You could use the Anonymous Book to see if someone near you has a trailer and would be willing to help you transport your bike to Max.
    It's not clear that OP is actually an MOA member.

    But, there is surely an MOA local chapter nearby, probably filled with guys that are willing to help and have experience.

    Yes, it's the 21st century and everything is online, but forum help is a poor second to help from a friend and BMW club member. There are other benefits as well.
    Kent Christensen
    21482
    '12 R1200RT, '02 R1100S

  7. #22
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    Quote Originally Posted by lkchris View Post
    It's not clear that OP is actually an MOA member.
    I am a member.

    Curious as to why that is not known?

    SPP

  8. #23
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    Entered my member number in my signature.

    Will that help?

    SPP
    Member # 222067

  9. #24
    Liaison 20774's Avatar
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    [QUOTE=lkchris;1252018]It's not clear that OP is actually an MOA member.

    Ah, if someone is posting on the forum, they are a member.
    Kurt -- Forum Liaison ---> Resources and Links Thread <---
    '78 R100/7 & '69 R69S & '52 R25/2
    mine-ineye-deatheah-pielayah-jooa-kalayus. oolah-minane-hay-meeriah-kal-oyus-algay-a-thaykin', buddy!

  10. #25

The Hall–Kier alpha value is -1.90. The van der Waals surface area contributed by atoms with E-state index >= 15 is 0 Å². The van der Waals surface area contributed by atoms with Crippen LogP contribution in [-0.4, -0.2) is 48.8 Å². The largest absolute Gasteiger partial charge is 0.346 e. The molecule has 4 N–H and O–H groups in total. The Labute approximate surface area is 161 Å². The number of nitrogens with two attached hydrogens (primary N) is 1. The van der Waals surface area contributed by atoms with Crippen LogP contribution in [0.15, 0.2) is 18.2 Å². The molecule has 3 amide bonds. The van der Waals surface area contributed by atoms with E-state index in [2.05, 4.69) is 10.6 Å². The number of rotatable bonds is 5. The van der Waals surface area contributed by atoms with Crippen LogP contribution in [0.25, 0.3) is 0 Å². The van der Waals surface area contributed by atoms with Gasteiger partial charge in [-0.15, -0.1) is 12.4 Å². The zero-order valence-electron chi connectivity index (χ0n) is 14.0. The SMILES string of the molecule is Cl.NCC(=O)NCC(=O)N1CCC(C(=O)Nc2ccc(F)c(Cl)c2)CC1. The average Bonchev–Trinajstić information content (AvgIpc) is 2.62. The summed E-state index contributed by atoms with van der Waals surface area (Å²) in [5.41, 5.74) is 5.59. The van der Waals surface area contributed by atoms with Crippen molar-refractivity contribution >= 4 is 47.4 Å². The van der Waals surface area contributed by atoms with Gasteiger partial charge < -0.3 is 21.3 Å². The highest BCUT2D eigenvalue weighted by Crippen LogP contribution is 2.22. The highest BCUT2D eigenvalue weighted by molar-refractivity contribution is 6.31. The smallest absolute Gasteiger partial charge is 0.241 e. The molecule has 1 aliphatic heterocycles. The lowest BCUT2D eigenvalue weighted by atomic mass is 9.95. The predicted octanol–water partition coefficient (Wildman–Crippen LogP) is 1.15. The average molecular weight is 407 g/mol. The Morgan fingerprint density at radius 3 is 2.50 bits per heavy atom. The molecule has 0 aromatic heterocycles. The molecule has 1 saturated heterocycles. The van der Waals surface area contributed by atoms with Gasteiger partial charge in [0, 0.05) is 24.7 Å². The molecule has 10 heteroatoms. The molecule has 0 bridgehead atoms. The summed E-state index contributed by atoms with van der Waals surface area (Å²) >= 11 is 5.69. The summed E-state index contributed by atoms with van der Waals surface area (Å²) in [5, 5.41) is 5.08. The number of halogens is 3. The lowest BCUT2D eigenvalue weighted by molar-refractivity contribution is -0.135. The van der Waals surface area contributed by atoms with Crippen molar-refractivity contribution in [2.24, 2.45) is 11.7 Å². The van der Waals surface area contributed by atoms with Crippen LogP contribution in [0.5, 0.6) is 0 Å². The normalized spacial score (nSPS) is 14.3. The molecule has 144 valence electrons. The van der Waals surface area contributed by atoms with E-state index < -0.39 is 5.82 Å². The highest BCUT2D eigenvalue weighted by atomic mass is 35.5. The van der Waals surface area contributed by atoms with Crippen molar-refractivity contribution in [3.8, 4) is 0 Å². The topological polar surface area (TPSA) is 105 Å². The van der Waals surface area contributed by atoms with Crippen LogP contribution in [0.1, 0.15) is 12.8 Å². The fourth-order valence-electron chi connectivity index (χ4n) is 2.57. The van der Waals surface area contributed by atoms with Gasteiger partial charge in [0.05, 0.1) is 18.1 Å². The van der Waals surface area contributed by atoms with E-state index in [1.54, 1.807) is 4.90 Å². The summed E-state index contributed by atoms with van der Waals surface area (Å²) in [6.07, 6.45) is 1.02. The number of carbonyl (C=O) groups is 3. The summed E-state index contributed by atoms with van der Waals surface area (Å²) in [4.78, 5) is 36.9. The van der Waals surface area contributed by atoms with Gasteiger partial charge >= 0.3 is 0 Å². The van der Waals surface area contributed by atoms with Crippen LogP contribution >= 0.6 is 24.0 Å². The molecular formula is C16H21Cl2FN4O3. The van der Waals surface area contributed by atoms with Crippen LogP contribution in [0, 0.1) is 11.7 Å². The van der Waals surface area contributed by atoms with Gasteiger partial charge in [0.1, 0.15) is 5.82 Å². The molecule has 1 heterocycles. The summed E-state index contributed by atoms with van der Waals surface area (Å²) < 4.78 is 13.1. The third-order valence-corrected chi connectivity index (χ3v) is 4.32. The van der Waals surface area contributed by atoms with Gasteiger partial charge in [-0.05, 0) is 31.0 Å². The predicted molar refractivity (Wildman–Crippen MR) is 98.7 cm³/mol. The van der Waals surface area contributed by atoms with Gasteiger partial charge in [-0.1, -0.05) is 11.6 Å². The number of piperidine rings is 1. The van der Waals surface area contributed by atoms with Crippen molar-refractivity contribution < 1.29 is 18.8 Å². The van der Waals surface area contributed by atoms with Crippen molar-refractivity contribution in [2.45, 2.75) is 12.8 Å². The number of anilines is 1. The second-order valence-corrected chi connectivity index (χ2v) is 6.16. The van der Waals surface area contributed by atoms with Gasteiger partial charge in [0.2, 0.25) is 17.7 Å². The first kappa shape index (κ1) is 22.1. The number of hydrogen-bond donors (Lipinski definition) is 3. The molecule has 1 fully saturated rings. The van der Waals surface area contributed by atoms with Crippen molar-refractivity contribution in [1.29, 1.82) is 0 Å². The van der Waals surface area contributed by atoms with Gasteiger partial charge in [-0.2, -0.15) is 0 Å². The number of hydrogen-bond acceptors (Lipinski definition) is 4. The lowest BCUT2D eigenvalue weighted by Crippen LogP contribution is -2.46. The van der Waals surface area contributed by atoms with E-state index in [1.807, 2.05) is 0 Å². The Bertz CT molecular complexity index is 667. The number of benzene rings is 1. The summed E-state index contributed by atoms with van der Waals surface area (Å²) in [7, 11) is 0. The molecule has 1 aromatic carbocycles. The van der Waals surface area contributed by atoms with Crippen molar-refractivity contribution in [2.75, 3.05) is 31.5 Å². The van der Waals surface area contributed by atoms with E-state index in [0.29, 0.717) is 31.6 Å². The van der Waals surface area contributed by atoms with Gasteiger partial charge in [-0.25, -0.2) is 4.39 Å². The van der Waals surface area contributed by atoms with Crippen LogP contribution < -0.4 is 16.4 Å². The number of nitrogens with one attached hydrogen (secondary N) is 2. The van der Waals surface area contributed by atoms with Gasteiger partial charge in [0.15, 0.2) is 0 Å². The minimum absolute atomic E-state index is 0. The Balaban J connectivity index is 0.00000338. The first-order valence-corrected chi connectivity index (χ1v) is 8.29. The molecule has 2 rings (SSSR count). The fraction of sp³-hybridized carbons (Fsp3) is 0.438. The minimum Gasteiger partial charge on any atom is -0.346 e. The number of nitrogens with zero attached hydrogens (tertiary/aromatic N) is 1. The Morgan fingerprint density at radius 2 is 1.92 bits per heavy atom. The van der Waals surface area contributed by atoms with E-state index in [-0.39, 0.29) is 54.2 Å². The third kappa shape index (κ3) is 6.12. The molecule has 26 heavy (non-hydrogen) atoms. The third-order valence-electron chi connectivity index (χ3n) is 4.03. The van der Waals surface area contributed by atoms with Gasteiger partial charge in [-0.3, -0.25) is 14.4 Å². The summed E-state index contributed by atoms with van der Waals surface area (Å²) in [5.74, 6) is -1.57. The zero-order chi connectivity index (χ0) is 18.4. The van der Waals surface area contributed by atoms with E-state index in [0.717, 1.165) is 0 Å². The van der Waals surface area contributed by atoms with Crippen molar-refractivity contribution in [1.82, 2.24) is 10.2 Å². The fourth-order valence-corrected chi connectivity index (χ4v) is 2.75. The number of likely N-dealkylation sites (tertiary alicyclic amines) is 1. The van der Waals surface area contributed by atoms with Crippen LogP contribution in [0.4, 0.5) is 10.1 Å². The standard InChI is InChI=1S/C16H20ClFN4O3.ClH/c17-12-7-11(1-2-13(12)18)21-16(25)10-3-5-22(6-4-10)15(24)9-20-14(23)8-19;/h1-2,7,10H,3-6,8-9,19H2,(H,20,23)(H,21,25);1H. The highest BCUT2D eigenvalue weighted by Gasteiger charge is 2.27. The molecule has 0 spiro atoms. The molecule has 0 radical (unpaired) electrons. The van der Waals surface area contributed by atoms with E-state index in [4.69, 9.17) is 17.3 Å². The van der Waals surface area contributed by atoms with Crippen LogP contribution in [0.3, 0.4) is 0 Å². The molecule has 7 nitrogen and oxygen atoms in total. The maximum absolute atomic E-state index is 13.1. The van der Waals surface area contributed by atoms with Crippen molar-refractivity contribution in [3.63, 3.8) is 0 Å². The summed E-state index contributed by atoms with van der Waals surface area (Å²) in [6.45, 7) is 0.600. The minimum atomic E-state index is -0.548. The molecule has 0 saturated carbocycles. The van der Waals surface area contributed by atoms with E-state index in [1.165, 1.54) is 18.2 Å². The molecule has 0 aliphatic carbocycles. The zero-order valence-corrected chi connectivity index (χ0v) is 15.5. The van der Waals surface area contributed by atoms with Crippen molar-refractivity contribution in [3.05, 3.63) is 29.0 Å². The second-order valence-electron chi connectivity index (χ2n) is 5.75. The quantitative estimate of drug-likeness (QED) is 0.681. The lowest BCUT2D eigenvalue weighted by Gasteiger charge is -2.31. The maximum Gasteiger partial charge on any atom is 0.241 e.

Registered User STEVENRANKIN's Avatar
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    Help

    I agree with the comments about road side help. I am more than willing to help anyone on a motorcycle of any kind on the side of the road and have done so in the past. I am listed in the anonymous book, something I carry on my bike every ride, now easy to access on the phone.

    Sadly, I no longer have a truck or trailer.

    I am also willing to help out in my garage or point to my friend's airhead shop.

    Hey, at least you only had a mono shock to change a tire on, try changing a tube on a city sidewalk with a twin shock equipped with a ride off stand, fun I hope never to have to do again, LOL. St.

  11. #26
    Registered User 6322's Avatar
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    Steve, a trick we learned long ago was to use a strap to secure the center stand, ride off or otherwise, to the cross over pipe at the header pipe, remove the front wheel, loosen the rear wheel, lift the rear of the bike and roll the rear wheel out. The things you learn that you hope you never have to do again, filed away for future use!
    Gary Phillips - #6322
    Wildland Firefighter, Retired, Riggins, ID
    Heartland Moto Locos BMW Riders
    '77 R100/7 Dirt Hack, '83 R80ST, '85 K100RS w/EML, '93 K1100LT, '00 R1100RS